‘The Elders…built, and they prospered…. And they built (God’s House), and finished it, according to the commandment of God.’ Ezra 6:14.
Ezra the Scribe was a Leader of the people and a Teacher of the Law. With Artaxerxes’ consent, together with Nehemiah he led a migration of his people from Babylon back to Palestine, and organized life there. Everything was then restored and ordained according to the Law of God, which was completed by Ezra with much zeal and faithfulness.
Ezra must have been held in esteem at Artaxerxes’ court. For that king entrusted him with authority to appoint Magistrates and Judges, with the power of life and death in Jerusalem (Ezra 7:12-26). At the River Ahava (Ezra 8:15), he gathered together the members of the expedition and ordered a fast and prayer for divine protection. Arriving in Jerusalem, he delivered up the gifts the
king had sent to the Temple (Ezra 8:36). He then returned to Persia, elevated the Mosaic Law, and surrounded himself with a corps of supporters with whose aid he read and expounded the Law.
Accompanied by 1500 exiles, he arrived in Jerusalem in 450 B.C. He then had the Law of Moses read to the entire people, and appointed it as the lawbook of the community. He is considered to be the first Scribe and the Founder of the Great Assembly (Kenesset haa-Gedolaah). Indeed, he is described as the Scribe (or Soofeer) — the Scribe, par excellence.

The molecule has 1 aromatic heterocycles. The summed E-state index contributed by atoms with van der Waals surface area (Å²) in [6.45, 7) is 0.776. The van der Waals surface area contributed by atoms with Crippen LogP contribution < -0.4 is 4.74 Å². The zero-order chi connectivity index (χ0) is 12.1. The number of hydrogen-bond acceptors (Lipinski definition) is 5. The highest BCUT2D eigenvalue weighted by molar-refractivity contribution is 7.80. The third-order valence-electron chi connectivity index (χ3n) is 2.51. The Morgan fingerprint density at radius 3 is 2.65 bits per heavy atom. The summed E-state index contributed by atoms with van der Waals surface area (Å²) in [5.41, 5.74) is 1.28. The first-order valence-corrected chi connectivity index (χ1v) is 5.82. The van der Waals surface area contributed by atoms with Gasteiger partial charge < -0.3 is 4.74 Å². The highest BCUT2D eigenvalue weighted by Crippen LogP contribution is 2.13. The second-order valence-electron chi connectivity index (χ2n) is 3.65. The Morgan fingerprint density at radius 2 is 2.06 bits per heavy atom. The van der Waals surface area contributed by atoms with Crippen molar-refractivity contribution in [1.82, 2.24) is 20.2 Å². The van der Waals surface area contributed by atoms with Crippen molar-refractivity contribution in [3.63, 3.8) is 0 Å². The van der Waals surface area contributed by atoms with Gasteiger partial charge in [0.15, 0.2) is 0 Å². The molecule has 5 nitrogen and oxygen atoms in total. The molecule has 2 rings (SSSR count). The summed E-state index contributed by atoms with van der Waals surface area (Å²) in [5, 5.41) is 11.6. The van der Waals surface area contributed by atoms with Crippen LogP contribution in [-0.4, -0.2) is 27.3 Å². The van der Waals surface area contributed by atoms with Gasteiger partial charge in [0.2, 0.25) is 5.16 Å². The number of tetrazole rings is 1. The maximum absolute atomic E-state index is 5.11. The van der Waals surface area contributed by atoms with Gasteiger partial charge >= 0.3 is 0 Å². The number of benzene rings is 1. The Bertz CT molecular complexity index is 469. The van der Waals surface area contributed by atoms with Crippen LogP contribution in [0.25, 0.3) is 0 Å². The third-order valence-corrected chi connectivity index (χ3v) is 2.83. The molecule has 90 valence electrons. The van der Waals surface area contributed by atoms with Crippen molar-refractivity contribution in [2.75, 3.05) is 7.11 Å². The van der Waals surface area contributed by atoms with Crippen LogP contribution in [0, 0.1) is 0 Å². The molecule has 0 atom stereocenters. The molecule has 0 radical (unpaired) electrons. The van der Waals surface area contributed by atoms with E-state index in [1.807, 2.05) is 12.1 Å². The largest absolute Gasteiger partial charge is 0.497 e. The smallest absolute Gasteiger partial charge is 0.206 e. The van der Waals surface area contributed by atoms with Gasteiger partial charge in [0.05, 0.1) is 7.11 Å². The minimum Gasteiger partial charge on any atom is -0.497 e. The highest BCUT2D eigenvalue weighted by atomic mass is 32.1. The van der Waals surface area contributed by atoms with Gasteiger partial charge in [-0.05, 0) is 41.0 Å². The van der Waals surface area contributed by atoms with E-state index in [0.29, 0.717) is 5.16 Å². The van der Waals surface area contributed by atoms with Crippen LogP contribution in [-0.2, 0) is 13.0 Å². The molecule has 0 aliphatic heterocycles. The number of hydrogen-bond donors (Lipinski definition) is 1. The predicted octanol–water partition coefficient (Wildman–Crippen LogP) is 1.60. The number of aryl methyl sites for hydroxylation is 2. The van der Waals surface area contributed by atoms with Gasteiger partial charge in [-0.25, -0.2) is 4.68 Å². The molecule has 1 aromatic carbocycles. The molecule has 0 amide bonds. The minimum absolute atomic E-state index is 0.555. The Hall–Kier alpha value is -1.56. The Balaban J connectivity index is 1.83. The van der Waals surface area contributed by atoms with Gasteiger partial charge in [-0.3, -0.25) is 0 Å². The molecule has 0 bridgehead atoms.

Ezra was a diligent student of the Law. He conceived the idea of infusing new life and ideals into the community. The Law of God was to be enforced. In B.C. 444, the Book of the Law was read by Ezra before the people in solemn assembly, who pledged themselves to obey it. Within the same month, the first of its injunctions were carried out.
Ezra is an austere and commanding figure. He left a lasting impression upon the religious life of his people. He made God’s Law the possession of the entire community, calling the Pentateuch the “Canon of Ezra.” And he endowed the people with a cohesive power which was proof against all attacks from without.
He was President of the Great Synagogue, and the Collector and Editor of the Canon. The latter is indeed very probable, remembering the interest he aroused in the Law. And in this interest, a desire to have also the writings of the Historians and Prophets, would certainly be begotten
After Cyrus, Darius commanded the Temple to be rebuilt. Then ‘the Elders…built, and they prospered — through the prophesying of Haggai the Prophet and Zechariah…. And they built and finished (God’s House)…, according to the commandment of God’ (Ezra 6:14).
May we likewise build and expand the New Testament Church according to the commandment of God! And may our “Elders” too build — and prosper!